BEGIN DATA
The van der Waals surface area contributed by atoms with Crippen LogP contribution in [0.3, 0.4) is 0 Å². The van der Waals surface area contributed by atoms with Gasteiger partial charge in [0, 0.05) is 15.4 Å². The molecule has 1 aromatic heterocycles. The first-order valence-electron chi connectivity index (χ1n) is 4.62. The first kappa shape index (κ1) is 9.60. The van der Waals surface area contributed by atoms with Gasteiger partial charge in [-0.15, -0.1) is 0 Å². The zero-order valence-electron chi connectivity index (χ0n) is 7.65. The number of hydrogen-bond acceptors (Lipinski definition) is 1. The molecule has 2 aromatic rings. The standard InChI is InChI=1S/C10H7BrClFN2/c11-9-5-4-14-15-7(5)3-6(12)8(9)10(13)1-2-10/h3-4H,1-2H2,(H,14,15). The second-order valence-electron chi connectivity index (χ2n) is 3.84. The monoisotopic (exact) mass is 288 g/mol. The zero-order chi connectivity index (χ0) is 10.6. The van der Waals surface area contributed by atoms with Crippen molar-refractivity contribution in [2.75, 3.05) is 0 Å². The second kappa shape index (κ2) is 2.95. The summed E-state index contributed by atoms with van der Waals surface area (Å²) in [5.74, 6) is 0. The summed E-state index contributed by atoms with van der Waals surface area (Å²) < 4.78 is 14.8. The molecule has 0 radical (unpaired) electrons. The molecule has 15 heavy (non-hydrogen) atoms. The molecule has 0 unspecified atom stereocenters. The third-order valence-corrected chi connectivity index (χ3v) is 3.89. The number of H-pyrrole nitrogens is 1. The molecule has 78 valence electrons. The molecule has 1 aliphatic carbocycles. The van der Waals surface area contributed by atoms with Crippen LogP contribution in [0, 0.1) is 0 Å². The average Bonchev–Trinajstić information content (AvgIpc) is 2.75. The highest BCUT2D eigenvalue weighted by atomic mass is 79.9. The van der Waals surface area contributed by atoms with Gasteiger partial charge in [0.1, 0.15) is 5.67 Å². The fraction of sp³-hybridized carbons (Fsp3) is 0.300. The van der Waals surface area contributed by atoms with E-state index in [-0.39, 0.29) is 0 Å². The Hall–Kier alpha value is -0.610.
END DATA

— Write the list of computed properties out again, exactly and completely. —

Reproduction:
The van der Waals surface area contributed by atoms with Crippen LogP contribution in [0.3, 0.4) is 0 Å². The van der Waals surface area contributed by atoms with Gasteiger partial charge in [0, 0.05) is 15.4 Å². The molecule has 1 aromatic heterocycles. The first-order valence-electron chi connectivity index (χ1n) is 4.62. The first kappa shape index (κ1) is 9.60. The van der Waals surface area contributed by atoms with Gasteiger partial charge in [-0.15, -0.1) is 0 Å². The zero-order valence-electron chi connectivity index (χ0n) is 7.65. The number of hydrogen-bond acceptors (Lipinski definition) is 1. The molecule has 2 aromatic rings. The standard InChI is InChI=1S/C10H7BrClFN2/c11-9-5-4-14-15-7(5)3-6(12)8(9)10(13)1-2-10/h3-4H,1-2H2,(H,14,15). The second-order valence-electron chi connectivity index (χ2n) is 3.84. The monoisotopic (exact) mass is 288 g/mol. The zero-order chi connectivity index (χ0) is 10.6. The van der Waals surface area contributed by atoms with Crippen molar-refractivity contribution in [2.75, 3.05) is 0 Å². The second kappa shape index (κ2) is 2.95. The summed E-state index contributed by atoms with van der Waals surface area (Å²) in [5.74, 6) is 0. The summed E-state index contributed by atoms with van der Waals surface area (Å²) < 4.78 is 14.8. The molecule has 0 radical (unpaired) electrons. The molecule has 15 heavy (non-hydrogen) atoms. The molecule has 0 unspecified atom stereocenters. The third-order valence-corrected chi connectivity index (χ3v) is 3.89. The number of H-pyrrole nitrogens is 1. The molecule has 78 valence electrons. The molecule has 1 aliphatic carbocycles. The van der Waals surface area contributed by atoms with Crippen LogP contribution in [0, 0.1) is 0 Å². The average Bonchev–Trinajstić information content (AvgIpc) is 2.75. The highest BCUT2D eigenvalue weighted by atomic mass is 79.9. The van der Waals surface area contributed by atoms with Gasteiger partial charge in [0.1, 0.15) is 5.67 Å². The fraction of sp³-hybridized carbons (Fsp3) is 0.300. The van der Waals surface area contributed by atoms with E-state index in [-0.39, 0.29) is 0 Å². The Hall–Kier alpha value is -0.610.